Sedum sediforme ‘Spanish Selection’

A really good Sedum that I got from a friend who collected it on the Iberian Peninsula in the Spanish mountains. Very soft blue gray foliage is shaped like pine needles lining trailing stems. Forms a good ground cover very fast. In summer 10″ vertical stems support clouds of soft off white flowers. Very different from so many other Sedums that bloom yellow. This soft color is very effective in the garden and of course draws pollinators from miles around. When spent the stems remain erect and turn gray- they may easily be collected by simply giving each a soft tug- or a whole a handful and they will break cleanly. Full sun to very light shade. Average to enriched soil that is not compacted. Good looking year round appearance. Not quite as dense or prolific as Sedum reflexum but still good. Slopes, between shrubs, as competition for weeds. Roots along the ground as it grows. Moves with ease and may be used as a temporary place holder while you think of what to plant next. Simply scoop up the foliage and move it to another place. Actual planting is not necessary. Share with friends. Great in seasonal as well as winter containers. To several feet wide. Light summer water or none when established. Easy plant.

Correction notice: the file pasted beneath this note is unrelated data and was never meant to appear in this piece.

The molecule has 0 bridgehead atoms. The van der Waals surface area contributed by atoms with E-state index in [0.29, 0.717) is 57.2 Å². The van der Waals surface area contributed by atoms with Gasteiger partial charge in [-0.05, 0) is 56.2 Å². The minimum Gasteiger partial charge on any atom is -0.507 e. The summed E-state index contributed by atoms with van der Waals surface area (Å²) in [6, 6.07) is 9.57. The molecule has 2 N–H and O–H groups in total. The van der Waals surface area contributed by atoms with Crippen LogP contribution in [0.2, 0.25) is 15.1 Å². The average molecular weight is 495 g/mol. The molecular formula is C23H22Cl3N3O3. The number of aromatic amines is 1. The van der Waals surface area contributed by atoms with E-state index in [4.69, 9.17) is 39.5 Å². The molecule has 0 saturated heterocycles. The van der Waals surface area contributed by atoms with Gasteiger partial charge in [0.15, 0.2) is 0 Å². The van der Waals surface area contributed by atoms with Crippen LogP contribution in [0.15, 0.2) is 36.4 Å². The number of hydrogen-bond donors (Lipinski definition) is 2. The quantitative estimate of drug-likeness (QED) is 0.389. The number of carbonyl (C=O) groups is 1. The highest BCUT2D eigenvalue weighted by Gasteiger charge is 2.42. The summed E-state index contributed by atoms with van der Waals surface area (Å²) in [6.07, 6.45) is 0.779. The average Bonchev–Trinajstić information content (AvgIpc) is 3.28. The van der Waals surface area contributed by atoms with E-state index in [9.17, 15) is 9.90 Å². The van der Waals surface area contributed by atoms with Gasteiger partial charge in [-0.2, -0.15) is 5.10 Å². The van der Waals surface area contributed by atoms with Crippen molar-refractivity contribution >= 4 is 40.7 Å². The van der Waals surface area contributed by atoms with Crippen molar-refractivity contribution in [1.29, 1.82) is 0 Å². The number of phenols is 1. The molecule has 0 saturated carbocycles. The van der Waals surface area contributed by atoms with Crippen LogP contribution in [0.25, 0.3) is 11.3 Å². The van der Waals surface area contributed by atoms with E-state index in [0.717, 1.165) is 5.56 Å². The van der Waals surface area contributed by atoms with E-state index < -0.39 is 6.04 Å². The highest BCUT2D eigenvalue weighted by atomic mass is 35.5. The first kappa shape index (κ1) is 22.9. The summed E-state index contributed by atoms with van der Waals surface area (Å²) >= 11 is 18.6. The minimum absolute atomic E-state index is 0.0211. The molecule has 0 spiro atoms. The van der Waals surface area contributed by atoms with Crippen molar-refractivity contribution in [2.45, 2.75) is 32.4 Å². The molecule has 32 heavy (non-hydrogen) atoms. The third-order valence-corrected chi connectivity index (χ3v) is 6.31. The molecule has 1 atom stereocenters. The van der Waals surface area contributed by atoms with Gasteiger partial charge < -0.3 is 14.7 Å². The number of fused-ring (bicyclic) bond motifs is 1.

Xera Plants Introduction.

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Sesleria autumnalis ‘Campo de Azul’

An autumn moor grass with distinctive differences. Very blue upright, stiff foliage forms a large expanding clump. In mid summer through autumn (and beyond) 18″ straight vertical stems support gray/black flowers frosted with light yellow pollen. Excellent appearance year round for an evergreen grass to 1′ tall and 2′ wide in several seasons. Well drained average to enriched soil. Light, consistent summer water in full sun. Excellent massed, plant on 2′ centers. Flowers slowly decay over winter and spent stems may be cut away. Refrain from cutting this plant back to the ground. Winter damage will be covered quickly by new growth in late winter to early spring. Establishes quickly. Cold hardy below 0ºF. Native to Italy/Croatia- its adapted well to a summer dry climate. Nice looking grass.

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This is the true Varnished leaf Spiraea that is  native in the Portland area. The large fluffy inflorescences – almost furry and true  tiny petals.   This too is a wonderful shrub that is tolerant of a host of situations. It is native in the Portland, city limits and knowing where it grows will lead to success with this easy going native. To about 3′ x 3′ and increasing laterally by stolons. This low deciduous shrub is primarily  a resident of high douglas fir overstory, but it can alsmost make appearance at the wetter end of oak savanna. The flowers appear from late spring to early summer. They are natural landing pads for butterflies even hummingbirds appear.  Best in an open north exposure with regular H20 then the following year less to none. Its naturally one of the most drought adapted of this genus. Give this plant room to spread, interweave its way around Holodiscus and Symphoricarpos, Gaulthria shallon. in rich soil ( to begin its life and establish)  Fall color can be yellow to peach and can also not really happen. Wonderful plant. Oregon native plant.

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Symphoricarpos albus